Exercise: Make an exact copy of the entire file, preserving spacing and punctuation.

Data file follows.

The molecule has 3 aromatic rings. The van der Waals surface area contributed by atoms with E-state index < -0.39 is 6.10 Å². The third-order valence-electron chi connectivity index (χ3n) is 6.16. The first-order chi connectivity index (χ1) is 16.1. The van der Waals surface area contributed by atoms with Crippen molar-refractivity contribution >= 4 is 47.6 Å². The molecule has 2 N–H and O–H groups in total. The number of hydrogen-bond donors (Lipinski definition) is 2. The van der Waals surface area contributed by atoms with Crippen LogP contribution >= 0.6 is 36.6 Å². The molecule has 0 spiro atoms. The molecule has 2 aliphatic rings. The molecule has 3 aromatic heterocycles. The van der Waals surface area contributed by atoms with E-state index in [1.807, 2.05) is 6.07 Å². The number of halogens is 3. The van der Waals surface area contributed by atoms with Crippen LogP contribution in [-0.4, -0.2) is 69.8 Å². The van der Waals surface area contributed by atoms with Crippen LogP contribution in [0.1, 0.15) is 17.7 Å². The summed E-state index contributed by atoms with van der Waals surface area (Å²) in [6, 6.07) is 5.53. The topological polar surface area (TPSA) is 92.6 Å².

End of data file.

The molecule has 3 aromatic rings. The van der Waals surface area contributed by atoms with E-state index < -0.39 is 6.10 Å². The third-order valence-electron chi connectivity index (χ3n) is 6.16. The first-order chi connectivity index (χ1) is 16.1. The van der Waals surface area contributed by atoms with Crippen molar-refractivity contribution >= 4 is 47.6 Å². The molecule has 2 N–H and O–H groups in total. The number of hydrogen-bond donors (Lipinski definition) is 2. The van der Waals surface area contributed by atoms with Crippen LogP contribution >= 0.6 is 36.6 Å². The molecule has 0 spiro atoms. The molecule has 2 aliphatic rings. The molecule has 3 aromatic heterocycles. The van der Waals surface area contributed by atoms with E-state index in [1.807, 2.05) is 6.07 Å². The number of halogens is 3. The van der Waals surface area contributed by atoms with Crippen LogP contribution in [-0.4, -0.2) is 69.8 Å². The van der Waals surface area contributed by atoms with Crippen LogP contribution in [0.1, 0.15) is 17.7 Å². The summed E-state index contributed by atoms with van der Waals surface area (Å²) in [6, 6.07) is 5.53. The topological polar surface area (TPSA) is 92.6 Å².